Take a deep breath because the following is disturbing.
Cauliflower has a tumor where its reproductive organs are supposed to be.
That’s right, cauliflower ‘curd’ is a mass of undifferentiated, over-proliferating, non-functional tissue filling each spot that would otherwise contain a normal flower.
Who could have created such a monster? Those guys from Jurassic Park?
Surprisingly, cauliflower’s curséd curds were bred from Brassica oleracea, a tiny, unassuming wild cabbage that has also produced many non-terrifying crop plants.
Over the past 2000 years, Mediterranean and European farmers have been genetically manipulating Brassica oleracea by selecting the most delicious and nutritious plants in their fields.
Here are a few Brassica oleracea subspecies that you’ll recognize. These are all the same species of plant, even though they look and taste quite different:
Kale has expanded leaves.
Brussels sprouts have expanded lateral buds.
Kohlrabi has an expanded stem.
Cabbage has an expanded terminal bud.
Broccoli has an expanded floral area.
AND THIS TUMOROUS MASS HAS TERRIFYING WHITE LUMPS!!
I mean, cauliflower has a curd. Ahem.
As you can see, the edible part of most Brassica oleracea cultivars is a clearly identifiable plant organ that was expanded through breeding. But not so with cauliflower. Where does cauliflower get its shapeless blobs?
Back in the ’90s, researchers uncovered the cause of cauliflower’s messed-up masses: a mutation in a transcription factor affecting flower development. Transcription factors control whether other genes’ DNA is used to make RNA, so they can affect many processes at once.
The researchers were working on Arabidopsis thaliana, a plant that is in the same family as Brassica oleraceae but is easier to grow in the lab. They found a mutant Arabidopsis plant with flowers that looked exactly like tiny cauliflower heads. It turned out that the plant that had mutations in both APETALA1, a known transcription factor affecting flower development, and in a second, very similar transcription factor. Researchers named the second gene CAULIFLOWER.*
Plants that only lack the functional CAULIFLOWER gene but not the APETALA1 gene look normal. It’s only when both are mutated in the same plant that Arabidopsis flowers look like tiny cauliflowers.
Scientists then confirmed that CAULIFLOWER (the gene) was mutated in cauliflower (the Brassica vegetable). The APETALA1 equivalent was mutated as well. They’d found the right genes!
Interestingly, both CAULIFLOWER-only mutants and APETALA1-only mutants in Brassica oleraceae have small curds. Farmers probably selected for one mutation first and the second mutation later. Thus, unknowing farmer-geneticists forever changed the crudités platters of humanity.
Who knows how the intrepid ’90s plant scientists kept their sanity as they peered into the dark abyss of cauliflower’s fear-inducing folds? Those who escaped brought back the key to the madness: two of the crucial transcription factors that tell plant tissue to turn into flowers are missing.
Without the CAULIFLOWER gene, plant floral tissue cannot take on its identity. Lost in the void, stuck in limbo, cauliflower becomes the most terrifying thing of all: nothing.
So the next time your friend offers to roast cauliflower for dinner, you should run away screaming with your hands over your head shouting about the obscene power of selective breeding. It’s what any sane person would do.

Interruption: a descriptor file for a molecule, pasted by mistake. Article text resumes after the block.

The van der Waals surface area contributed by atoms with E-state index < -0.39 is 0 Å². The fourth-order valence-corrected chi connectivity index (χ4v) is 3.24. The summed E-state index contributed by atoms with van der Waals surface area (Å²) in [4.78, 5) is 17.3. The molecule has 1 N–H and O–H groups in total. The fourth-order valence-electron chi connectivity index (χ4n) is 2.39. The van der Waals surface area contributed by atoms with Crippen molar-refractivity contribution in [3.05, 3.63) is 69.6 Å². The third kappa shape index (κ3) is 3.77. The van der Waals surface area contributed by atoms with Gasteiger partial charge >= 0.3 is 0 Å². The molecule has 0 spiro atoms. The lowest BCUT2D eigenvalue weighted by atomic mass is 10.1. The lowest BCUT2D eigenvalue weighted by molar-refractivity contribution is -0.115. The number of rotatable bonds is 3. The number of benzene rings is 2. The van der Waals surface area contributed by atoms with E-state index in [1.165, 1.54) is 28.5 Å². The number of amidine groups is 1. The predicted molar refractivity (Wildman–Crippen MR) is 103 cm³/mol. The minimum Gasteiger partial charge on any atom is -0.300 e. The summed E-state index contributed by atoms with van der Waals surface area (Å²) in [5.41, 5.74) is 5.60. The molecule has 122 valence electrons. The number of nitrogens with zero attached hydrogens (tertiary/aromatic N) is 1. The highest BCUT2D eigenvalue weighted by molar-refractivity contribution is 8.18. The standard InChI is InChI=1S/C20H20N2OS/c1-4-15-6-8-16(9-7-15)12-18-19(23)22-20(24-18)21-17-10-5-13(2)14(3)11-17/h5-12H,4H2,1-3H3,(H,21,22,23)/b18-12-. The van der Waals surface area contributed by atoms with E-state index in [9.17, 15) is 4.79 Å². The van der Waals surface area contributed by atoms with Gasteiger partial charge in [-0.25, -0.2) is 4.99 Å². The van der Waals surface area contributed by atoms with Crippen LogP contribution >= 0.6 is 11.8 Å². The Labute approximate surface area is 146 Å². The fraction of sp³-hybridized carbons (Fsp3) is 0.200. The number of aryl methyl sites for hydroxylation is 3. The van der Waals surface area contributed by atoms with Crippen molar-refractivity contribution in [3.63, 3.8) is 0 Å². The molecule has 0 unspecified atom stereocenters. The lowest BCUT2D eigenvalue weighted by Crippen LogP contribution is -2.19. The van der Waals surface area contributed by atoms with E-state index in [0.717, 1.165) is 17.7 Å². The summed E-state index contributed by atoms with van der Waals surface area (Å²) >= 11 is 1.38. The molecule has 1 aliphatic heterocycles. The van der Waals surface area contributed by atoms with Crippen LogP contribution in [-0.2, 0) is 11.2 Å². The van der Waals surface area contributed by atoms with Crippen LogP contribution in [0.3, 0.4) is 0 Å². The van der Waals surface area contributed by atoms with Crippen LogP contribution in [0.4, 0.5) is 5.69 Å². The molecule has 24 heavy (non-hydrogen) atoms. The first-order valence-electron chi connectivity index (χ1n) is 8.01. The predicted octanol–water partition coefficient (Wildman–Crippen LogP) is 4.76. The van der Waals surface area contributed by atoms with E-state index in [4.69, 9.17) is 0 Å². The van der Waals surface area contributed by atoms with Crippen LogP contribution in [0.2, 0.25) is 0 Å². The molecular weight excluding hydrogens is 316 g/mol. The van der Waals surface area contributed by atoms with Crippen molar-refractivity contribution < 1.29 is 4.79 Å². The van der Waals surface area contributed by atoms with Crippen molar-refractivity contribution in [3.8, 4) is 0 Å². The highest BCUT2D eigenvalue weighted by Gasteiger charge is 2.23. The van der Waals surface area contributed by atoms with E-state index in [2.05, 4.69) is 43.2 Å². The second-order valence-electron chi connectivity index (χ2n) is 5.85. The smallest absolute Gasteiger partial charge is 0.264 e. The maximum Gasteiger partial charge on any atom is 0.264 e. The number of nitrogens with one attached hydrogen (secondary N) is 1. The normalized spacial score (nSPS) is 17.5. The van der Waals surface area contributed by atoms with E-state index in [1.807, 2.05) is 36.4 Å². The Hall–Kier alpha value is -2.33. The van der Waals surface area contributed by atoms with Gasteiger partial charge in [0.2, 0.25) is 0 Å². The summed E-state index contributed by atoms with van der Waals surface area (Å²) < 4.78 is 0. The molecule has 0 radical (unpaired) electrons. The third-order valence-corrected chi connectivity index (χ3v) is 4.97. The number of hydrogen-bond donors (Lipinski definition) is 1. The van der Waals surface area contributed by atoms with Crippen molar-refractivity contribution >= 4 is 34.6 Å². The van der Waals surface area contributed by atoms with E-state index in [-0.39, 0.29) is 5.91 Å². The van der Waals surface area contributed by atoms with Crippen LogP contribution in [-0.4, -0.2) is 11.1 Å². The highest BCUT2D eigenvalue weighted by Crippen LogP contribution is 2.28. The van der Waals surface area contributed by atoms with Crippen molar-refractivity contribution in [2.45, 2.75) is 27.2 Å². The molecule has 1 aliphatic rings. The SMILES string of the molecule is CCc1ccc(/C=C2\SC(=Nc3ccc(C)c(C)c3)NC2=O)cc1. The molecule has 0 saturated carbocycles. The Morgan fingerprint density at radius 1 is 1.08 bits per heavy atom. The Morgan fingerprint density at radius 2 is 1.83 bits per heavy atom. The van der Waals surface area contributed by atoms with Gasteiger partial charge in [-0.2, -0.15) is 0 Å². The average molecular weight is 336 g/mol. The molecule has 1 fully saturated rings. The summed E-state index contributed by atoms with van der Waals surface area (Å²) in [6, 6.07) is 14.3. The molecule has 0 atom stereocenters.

*In plant biology, genes are often named after their loss-of-function phenotype; in other words, what a plant looks like when it doesn’t have a functional copy of the gene.
For example, Arabidopsis seedlings with a nonfunctional TOPLESS gene make no top, just more roots. Derpy!
**If you were wondering, cauliflower will eventually produce flowers and seeds if you leave it growing for a second year. That’s how this horror continues to spread.
Sources & Further Reading:
‘No Smoking OMG’ gif by Feliks Tomasz Konczakowski
Ashraf, Arif. “Why Arabidopsis Why: Cauliflower.” ARIBIDOPSIS, 2016. http://www.aribidopsis.com/2016/01/why-arabidopsis-why-cauliflower.html
“Brassica oleraceae (Botrytis Group).” Plant Finder. Missouri Botanical Garden, 2017. http://www.missouribotanicalgarden.org/PlantFinder/PlantFinderDetails.aspx?taxonid=261913
Kempin, S.A., Savidge, B., Yanofsky, M.F. 1995. Molecular basis of the cauliflower phenotype in Arabidopsis. Science 267.5197: 522.
Long, J.A., Woody, S., Poethig, S., Meyerowitz, E.M., Barton, M.K. 2002. Transformation of shoots into roots in Arabidopsis embryos mutant at the TOPLESS locus. Development 129.12: 2797-2806.
Lowman, A.C., Purugganan, M.D. 1999. Duplication of the Brassica oleraceae APETALA1 floral homeotic gene and the evolution of domesticated cauliflower. Journal of Heredity 90.5: 514-520.
Osnas, Jeanne. “The extraordinary diversity of Brassica oleracea”. The Botanist in the Kitchen, 2012. https://botanistinthekitchen.blog/2012/11/05/the-extraordinary-diversity-of-brassica-oleracea/
Smith, L.B. and King, G.J. 2000. The distribution of BoCAL-a alleles in Brassica oleracea is consistent with a genetic model for curd development and domestication of the cauliflower. Molecular Breeding 6: 603-613.
Smyth, D.R. 1995. Flower Development: Origin of the cauliflower. Current Biology 5.4: 361-363.
Szemenyei, H., Hannon, M., Long, J.A. 2008. TOPLESS Mediates Auxin-Dependent Transcriptional Repression during Arabidopsis Embryogenesis. Science 319.5868: 1384-1386.